I ask you to consider why these Mexican mothers were singled out? According to current statistics, as of 2012 a significant number of undocumented aliens are also Asian, British, Canadian and European. I am certain some of these women have also given birth while in the U.S. Were their newborn U.S. citizen children denied birth certificates also? Also, if Texas hospitals argue denial of birth certificates due to lack of a valid Texas driver’s license, I then pose the following question: How many Texas mothers were under the age of 17, therefore disqualified to hold a valid Texas driver’s license, yet still received birth certificates for their newborn children?

I am deeply disappointed in my home state for being so blatant in its racist actions. I am deeply saddened that the State of Texas does not consider these newborn, United States citizens and Texans worthy of doing the right thing. I have heard many people complain about undocumented people violating the law in order to immigrate here, yet many of these same self-righteous finger-pointers will now support an illegal action. Hypocrites, all. Today, I am ashamed of Texas.

Sincerely,

Michelle Cardenas”

Governor Greg Abbott may be contacted via http://www.gov.texas.gov and selecting the “Contact” tab if you wish to send an email. Other contact information is:

Office of the Governor  (mailing address), P.O. Box 12428, Austin, Texas  78711-2428

.Office of the Governor (delivery address), State Insurance Building, 1100 San Jacinto, Austin, Texas  78701

Opinion Hotline (512) 463-1782

Fax (512) 463-1849

14th Amendment, Equal by Law, But Law Can’t ChangeThe Heart


July 9, 1868 the United States formally adopted the Fourteenth Amendment to the United States Constitution (www.ourdocuments.gov). This particular piece of legislation is considered to be the first Civil Rights legislation ever instituted by the United States and was in direct response to the social climate of Reconstruction after the Civil War ended in 1865. Considering all conditions of the naturalization of immigrants according to the Naturalization Act of 1802, the specific changes rendered by the Fourteenth Amendment are:

  • Section 1 declares that all persons born in the United States are citizens. This inclusive statement finally makes citizenship attainable for women and non-whites who are born on U.S. soil after the amendment is adopted. Such citizens enjoy equal liberty and protection. However, naturalization of immigrants is not amended so citizenship through naturalization is still exclusively for free, male, white immigrants.
  • Section 2 establishes the ratio of State Representatives with respect to population, making a point to exclude Native Americans from the population count. Phraseology also indicates that adult males who are considered criminal or involved in rebellion are not considered a part of the voting population.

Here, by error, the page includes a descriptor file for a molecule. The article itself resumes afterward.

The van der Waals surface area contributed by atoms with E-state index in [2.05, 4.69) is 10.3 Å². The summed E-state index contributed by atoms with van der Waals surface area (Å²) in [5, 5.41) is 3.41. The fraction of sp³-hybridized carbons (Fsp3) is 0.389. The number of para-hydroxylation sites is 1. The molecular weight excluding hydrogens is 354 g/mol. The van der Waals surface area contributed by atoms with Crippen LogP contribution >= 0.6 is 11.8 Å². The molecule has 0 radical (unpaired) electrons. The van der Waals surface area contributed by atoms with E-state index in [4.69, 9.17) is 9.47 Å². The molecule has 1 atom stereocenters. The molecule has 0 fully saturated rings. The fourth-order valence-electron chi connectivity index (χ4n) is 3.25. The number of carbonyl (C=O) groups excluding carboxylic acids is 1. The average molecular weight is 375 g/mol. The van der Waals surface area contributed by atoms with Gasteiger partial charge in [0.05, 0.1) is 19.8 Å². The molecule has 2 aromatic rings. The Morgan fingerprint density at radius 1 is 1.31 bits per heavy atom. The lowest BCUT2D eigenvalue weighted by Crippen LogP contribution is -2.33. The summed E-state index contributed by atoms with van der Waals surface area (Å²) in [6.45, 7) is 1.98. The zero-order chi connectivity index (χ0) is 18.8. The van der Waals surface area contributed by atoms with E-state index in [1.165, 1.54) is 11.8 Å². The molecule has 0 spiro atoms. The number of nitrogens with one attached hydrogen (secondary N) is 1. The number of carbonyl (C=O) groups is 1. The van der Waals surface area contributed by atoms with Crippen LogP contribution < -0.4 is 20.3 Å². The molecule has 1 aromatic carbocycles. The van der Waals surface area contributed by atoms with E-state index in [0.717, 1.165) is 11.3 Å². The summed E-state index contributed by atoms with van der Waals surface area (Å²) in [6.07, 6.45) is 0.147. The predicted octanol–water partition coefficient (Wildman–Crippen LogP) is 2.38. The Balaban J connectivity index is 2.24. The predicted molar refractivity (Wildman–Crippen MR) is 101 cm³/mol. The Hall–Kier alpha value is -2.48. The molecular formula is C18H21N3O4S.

• Section 3 denies government office to people who have engaged in insurrection or rebellion or given aid or comfort to the enemies of the United States.
  • Section 4 establishes that lawful debt incurred by the United States shall not be questioned. United States assumes no financial responsibility for any act of insurrection or rebellion against the United States. The United States accepts no financial responsibility for the financial loss created by the emancipation of a slave.
  • Section 5 empowers the United States Congress to enforce through legislation the provisions of the Fourteenth Amendment.

What was the social, political and economic climate of the United States leading up to the adoption of this legislation? The United States was in the midst of reconstruction, the Civil War having ended three years prior to the date of the Fourteenth Amendment’s approval. The Emancipation Proclamation and Thirteenth Amendment resulted in thousands of people freed from slave status yet left to wonder what exactly that meant.

In the 1857 case, Dred Scott v. Sandford, the Supreme Court ruled that American descendants of African slaves could not attain U.S. citizenship. Section One of the Fourteenth Amendment definitively overruled that Supreme Court decision. The Southern states vehemently opposed the Fourteenth Amendment and only ratified the amendment in order for their states to continue being represented in Congress. In the December 1, 1866 issue of Harper Weekly, editor George William Curtis responded to the resistance of the Southern States acceptance of the Fourteenth Amendment by posing this question, “After a tremendous struggle to overthrow a Government in which you fail, how can you be humiliated by accepting, as the condition of resuming a share in that Government, that it shall be upon equal terms with others?” The common social perception of the Fourteenth Amendment is that it established equality amongst all United States citizens regardless of race or gender (www.14thamendment.harpweek.com).

For the first time in the history of the United States, Congress had enacted citizenship legislation that was not motivated by deceptive exploitation, power or greed. The Fourteenth Amendment was the first step taken by America to create an equal society. By granting citizenship status to thousands of freed slaves who continued to live in the Southern states, a dramatic shift in power would be created in the House of Representatives where power was population-based. The Southern states would have the advantage. Knowing this, Congress still acted to grant citizenship to these Southern freed slaves and accept the political fall out. Considering the political implications it is then truly indicative that the U.S. Congress approached this legislation from a humanitarian perspective.